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Sound Card Calibration (.CAL and .FRD) Files
Calibration files are used to correct measured spectrum values to compensate for irregularities in the frequency response of transducers like microphones and speakers. The calibration file is essentially the frequency response of the transducer, which Daqarta subtracts from the raw response of a signal that was measured with that transducer.
For example, if a microphone as a peak of 3 dB at 2 kHz, that means that measurements of a 2 kHz signal will appear to be 3 dB too loud without calibration. With the file, the 3 dB is subtracted so the measurements are as if the microphone had a perfectly flat frequency response.
Likewise, if a speaker has a 3 dB peak at 2 kHz, that means that a test signal it creates will actually be 3 dB louder at 2 kHz than expected. A response measured with a perfect microphone will show that peak, whereas if the speaker calibration is applied to the microphone signal it will show what the response would have been with a perfect speaker.
Alternatively, you can apply the speaker calibration to the signal being generated such that the display of the output signal will reflect the actual sound output, peak and all. This can be especially useful when creating noise bands with certain shapes. See Load Mic (or Spkr) Cal File.
Daqarta supports its own .CAL format, as well as the emerging industry-standard .FRD format. Calibration files of either type should be placed in the Documents - Daqarta - App_Data folder.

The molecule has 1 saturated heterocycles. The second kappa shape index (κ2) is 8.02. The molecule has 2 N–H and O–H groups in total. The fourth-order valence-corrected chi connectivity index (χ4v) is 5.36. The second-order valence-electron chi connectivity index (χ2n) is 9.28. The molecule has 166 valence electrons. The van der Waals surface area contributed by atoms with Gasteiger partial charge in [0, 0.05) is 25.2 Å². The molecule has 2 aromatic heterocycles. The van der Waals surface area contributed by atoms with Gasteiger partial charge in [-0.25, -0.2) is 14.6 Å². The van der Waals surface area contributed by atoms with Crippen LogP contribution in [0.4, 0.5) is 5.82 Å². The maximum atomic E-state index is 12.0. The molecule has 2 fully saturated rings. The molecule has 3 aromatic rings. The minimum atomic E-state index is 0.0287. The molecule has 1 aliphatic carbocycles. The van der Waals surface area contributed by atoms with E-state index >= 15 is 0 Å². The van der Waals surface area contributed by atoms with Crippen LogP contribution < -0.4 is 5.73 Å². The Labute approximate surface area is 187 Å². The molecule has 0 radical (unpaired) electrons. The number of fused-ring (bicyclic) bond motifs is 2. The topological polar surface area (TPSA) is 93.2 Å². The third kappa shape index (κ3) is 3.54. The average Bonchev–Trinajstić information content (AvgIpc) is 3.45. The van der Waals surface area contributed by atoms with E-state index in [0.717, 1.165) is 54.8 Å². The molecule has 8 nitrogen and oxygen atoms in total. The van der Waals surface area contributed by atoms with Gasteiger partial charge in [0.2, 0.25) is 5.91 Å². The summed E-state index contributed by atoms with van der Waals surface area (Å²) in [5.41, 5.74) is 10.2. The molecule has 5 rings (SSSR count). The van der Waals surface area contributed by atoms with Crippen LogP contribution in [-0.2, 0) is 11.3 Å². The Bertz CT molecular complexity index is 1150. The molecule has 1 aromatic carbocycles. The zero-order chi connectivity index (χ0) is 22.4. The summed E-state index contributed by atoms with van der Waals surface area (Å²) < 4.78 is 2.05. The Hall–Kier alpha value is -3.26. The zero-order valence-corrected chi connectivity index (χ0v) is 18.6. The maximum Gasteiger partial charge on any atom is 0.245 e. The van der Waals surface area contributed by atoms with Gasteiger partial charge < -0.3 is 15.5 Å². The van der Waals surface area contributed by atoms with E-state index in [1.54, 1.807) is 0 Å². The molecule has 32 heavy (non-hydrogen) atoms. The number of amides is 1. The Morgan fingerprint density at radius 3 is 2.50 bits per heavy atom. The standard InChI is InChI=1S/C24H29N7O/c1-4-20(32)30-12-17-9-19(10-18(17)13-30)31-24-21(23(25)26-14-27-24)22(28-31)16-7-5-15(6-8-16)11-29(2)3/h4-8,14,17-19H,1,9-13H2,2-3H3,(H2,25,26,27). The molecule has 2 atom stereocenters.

A Daqarta .CAL file is a plain ASCII text file which can be created with Windows Notepad. It contains entries for the unit name and reference sensitivity, followed by a list of frequencies and dB difference from reference at each frequency. Entries must be in ascending frequency order, and should include an entry for 0 Hz as well as the maximum frequency you expect to use.
Daqarta uses linear interpolation to convert file entries to the dB correction for each spectral line at the active sample rate. If you don't include zero and maximum frequency entries, Daqarta will use simple extrapolation. That probably won't be as good as your estimate.
Comments may appear in the .CAL file on separate lines that start with a semicolon (;), or following a semicolon at the end of a data line. Blank lines are ignored.
After any initial comment lines, the first active line should start with 'Unit:' followed by the unit name, as in:
The name may be up to 4 characters long. Leading spaces are considered part of the name, so 'SPL' and ' SPL' are two different names. Trailing spaces are ignored. Case is preserved. In general, this name will appear in the Units Name control on the User Line dialog, and will be shown at the top of the Y axis and as a column head in .TXT output files.
However, two names are given special treatment: 'SPL' and 'Pa'. 'Pa' is the abbreviation for Pascal, which is a unit of pressure that is equivalent to 93.9794 dB SPL (Sound Pressure Level). If you use either of these names, Daqarta will convert between them as required. In waveform or linear Spectrum mode, the 'Pa' unit will be used, whereas 'SPL' will be used for the Y-log power spectrum as long as the Spectrum RMS button is active. (RMS is mandatory for SPL measurements.)
The next active line in the .CAL file is the 'Sens:' line, which gives the full-scale reference (0 dB) level for the response data to follow. Data sheet response curves for microphones typically give output versus frequency, relative to some baseline value which is labeled as 0 dB on the curve. The actual absolute value corresponding to 0 dB is given separately, and is typically called the "sensitivity".
There are numerous ways sensitivity may be given on data sheets, but the .CAL file expects this to be relative to 1 volt RMS. For a microphone whose 'Unit:' entry was 'SPL', this would be the SPL required to produce a 1 VRMS output from the mic. For an output device, it would be the SPL produced by the device for a 1 VRMS drive level.
In the more general case, the Sens value would be in dB relative to 1 V/Unit, where Unit could be Pa or any unit of your choice.